Abstract: This paper investigates the effects of local financial development on firms' internationalization in the presence of a heterogeneous banking sector. Using firm-level data from Italy, we document that, when driven by banks with a local focus, financial development boosts export participation but can depress the export sales of incumbent exporters. We explain these patterns through an industry equilibrium model of international trade with heterogeneous firms and banks. Local financial deepening enhances banks' ability to monitor domestic and export activities, boosting the entry of credit rationed firms into export, but induces credit-satiated exporters to partly redirect their production capacity to domestic markets. Calibrating the model to match the data reveals that increased domestic output and export participation can come at the cost of reduced aggregate exports.

The figure at right plots the distribution of firm-level foreign sales elasticities with respect to a 1% increase in localistic (i.e., locally or domestically-focused) banking access over (x) firm-level labor productivity and (y) average external financial constraints (ex ante of banking shock). Please note that this graphic is representative of only those firms that export before and after the banking shock. We see that foreign sales response is strongest (color-coded red) for export firms with lower productivity/higher external financial constraints. As firms become more productive/less financially constrained (moving right/down), the foreign sales response weakens until it switches sign (color-coded deep blue).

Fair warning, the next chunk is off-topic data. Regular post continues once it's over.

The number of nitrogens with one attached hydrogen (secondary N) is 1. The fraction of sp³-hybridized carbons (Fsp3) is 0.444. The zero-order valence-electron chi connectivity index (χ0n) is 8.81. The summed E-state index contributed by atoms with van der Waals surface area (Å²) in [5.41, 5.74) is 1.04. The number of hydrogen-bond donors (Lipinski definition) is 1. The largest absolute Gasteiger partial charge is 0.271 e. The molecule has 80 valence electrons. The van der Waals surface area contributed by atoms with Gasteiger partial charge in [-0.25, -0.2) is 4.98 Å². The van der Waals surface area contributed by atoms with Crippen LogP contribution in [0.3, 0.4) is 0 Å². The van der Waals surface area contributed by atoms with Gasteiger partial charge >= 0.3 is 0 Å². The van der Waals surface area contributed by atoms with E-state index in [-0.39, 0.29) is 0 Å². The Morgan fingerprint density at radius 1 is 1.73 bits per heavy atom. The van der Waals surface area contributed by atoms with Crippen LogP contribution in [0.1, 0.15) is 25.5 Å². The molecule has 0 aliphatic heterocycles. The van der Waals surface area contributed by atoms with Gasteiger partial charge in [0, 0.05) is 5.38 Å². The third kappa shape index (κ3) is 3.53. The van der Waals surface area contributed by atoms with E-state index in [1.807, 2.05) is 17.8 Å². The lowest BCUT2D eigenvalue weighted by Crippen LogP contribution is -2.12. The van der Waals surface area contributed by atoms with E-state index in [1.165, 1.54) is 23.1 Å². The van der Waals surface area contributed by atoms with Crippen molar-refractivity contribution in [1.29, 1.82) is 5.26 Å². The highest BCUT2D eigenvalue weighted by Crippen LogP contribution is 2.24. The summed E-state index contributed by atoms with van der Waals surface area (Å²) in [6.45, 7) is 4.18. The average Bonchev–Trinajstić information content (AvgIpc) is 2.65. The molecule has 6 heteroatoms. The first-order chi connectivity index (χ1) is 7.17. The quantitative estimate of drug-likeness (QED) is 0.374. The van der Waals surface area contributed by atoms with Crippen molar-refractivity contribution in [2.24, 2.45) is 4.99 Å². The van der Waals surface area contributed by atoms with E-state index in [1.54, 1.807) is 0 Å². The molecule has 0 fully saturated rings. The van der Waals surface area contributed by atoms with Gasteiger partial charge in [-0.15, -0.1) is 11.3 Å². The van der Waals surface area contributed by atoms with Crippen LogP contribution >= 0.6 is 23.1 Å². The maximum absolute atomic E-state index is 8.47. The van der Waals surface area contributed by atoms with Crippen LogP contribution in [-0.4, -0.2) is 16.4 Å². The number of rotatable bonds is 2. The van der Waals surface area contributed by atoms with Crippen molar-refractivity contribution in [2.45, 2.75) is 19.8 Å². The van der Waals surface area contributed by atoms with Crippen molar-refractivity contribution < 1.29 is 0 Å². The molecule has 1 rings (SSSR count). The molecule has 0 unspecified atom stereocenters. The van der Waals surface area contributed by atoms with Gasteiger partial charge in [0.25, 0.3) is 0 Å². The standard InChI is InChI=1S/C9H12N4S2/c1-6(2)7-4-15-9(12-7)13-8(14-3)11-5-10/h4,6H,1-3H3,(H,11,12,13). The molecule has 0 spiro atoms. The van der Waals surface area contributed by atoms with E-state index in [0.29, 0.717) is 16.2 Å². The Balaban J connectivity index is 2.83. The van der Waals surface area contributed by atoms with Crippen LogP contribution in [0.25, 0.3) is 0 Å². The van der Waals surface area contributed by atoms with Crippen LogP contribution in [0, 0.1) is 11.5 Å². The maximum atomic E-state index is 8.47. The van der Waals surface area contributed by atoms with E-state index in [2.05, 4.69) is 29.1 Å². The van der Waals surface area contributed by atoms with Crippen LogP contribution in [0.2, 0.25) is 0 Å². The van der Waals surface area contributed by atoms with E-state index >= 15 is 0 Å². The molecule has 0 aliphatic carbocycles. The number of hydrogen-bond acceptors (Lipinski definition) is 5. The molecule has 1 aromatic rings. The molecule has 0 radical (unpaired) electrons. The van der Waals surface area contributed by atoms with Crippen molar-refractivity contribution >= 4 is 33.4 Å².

The story: increased credit provision by lenders specialized in local activity creates competing substitution and income effects for export firms. For highly financially constrained firms, the income effect dominates; even though the lender specializes in domestic production, the increased credit access nevertheless improves foreign production. For firms with low financial constraints - who unlike financially constrained exporters, do not lack for pledgeable income - the substitution effect dominates as cheaper financing costs for domestic activity improve the relative returns to domestic production

Data note: These simulation results are generated from a model of international trade with credit constraints with both heterogeneous firms and lenders, calibrated to Italian microdata on manufacturing firms and bank branch access by province from 1997.

Works in Progress

"Multinational Banking & Trade Flows in the Global Economy" with Hannah Gabriel

"Financial Development, Credit Reallocation, & Industry Dynamics" with C. Luke Watson

"Global Value Chain Participation and Bank Lending Decisions" with Raoul Minetti

"Export Participation and Supplier Credit Access"